The Channel logo

News

By | Simon Sharwood 6th August 2014 07:27

IBM can't give away its chip business: report

Dangled $1bn before GlobalFoundries, which asked for more

IBM's attempt to offload its chipmaking business to GlobalFoundries saw it dangle a billion dollars in front of the putative purchaser, but that offer was rejected as inadequate.

So says Bloomberg, quoting a “person familiar” with the failed deal.

IBM's chippery chaps make fine product, but not so fine or in sufficient volumes to turn a profit. Big Blue is believed to leak a billion or two dollars each year.

Red ink is obviously unacceptable, but IBM has also given itself an ambitious earnings-per-share target that makes getting out of under performing businesses a very fine idea.

Throw in IBM's long retreat from hardware, most recently marked by the sale of its x86 server business to Lenovo, and the chip business looks ripe for rejection.

GlobalFoundries was touted as a likely destination for IBM's unloved chip biz, but the deal fell through.

Bloomberg says that's because GlobalFoundries wanted $2bn in cash, a sum it deemed sufficient to stem losses while it turned things around.

IBM wasn't willing to dip that far into its pockets to make the deal happen, so everyone retreated to square one. GlobalFoundries carries on as usual. And IBM keeps trying to figure out what to do with an asset it doesn't want, but can't give away. ®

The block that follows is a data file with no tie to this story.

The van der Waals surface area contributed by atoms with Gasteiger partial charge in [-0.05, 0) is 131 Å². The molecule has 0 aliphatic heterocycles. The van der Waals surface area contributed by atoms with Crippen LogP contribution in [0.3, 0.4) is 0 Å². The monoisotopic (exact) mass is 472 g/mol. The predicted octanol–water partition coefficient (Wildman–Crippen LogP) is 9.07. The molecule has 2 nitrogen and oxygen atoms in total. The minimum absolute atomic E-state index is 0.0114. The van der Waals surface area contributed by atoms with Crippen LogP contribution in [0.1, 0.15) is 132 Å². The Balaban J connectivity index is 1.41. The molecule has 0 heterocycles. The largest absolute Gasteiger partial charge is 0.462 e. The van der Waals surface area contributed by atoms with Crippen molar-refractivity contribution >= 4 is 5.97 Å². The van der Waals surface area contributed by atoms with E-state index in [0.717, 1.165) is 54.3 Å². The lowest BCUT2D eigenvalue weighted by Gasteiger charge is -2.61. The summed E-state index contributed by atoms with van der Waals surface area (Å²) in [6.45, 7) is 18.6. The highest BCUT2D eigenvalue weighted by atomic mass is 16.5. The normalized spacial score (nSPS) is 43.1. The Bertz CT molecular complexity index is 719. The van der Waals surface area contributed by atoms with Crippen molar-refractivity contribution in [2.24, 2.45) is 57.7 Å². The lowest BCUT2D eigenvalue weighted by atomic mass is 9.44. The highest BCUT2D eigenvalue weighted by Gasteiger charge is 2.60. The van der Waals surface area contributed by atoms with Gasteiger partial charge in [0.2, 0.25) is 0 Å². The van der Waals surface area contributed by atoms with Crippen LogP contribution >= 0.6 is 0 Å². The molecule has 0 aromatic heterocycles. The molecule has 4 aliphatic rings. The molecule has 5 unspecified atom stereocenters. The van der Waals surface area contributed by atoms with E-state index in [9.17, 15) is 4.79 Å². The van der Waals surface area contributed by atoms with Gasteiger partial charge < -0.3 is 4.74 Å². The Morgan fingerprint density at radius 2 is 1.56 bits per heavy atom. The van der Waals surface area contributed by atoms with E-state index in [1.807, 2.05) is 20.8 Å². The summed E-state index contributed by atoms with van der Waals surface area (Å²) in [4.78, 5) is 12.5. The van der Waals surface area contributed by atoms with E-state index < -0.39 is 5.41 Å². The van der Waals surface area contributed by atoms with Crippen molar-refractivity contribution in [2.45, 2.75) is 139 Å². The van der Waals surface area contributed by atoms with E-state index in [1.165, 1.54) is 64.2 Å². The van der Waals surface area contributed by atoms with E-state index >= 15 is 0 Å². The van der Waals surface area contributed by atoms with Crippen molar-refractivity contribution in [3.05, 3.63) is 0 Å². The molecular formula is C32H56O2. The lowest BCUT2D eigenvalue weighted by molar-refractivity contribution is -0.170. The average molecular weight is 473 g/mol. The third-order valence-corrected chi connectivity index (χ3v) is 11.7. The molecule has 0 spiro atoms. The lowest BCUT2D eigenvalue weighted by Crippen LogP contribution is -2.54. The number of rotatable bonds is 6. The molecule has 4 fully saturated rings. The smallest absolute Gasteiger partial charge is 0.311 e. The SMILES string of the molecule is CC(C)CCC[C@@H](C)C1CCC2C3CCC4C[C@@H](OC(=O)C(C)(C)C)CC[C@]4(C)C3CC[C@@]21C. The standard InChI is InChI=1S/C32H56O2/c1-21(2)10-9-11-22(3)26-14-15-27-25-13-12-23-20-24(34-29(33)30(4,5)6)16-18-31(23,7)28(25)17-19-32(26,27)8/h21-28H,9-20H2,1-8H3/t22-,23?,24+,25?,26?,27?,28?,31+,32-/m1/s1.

comment icon Read 21 comments on this article or post a comment alert Send corrections

Opinion

Baby looks taken aback/shocked/affronted. Photo by Shutterstock

Kat Hall

Plans for 2 million FTTP connections in next four years 'not enough'
Microsoft CEO Satya Nadella
Stranded_ships

Chris Mellor

Thousands of layoffs announced as spinning rust enters its death spiral

Features

Locker room jocks photo via Shutterstock
Best locker-room strategy: Avoid emulating AWS directly
STRASBOURG, JUNE 29, 2016: The seat of the European Parliament. by Marco Aprile for shutterstock. EDITORIAL USE ONLY
Plan b, image via Shutterstock
EU workers, new markets: post-Brexit pressure on May & Co
Tough question, pic via Shutterstock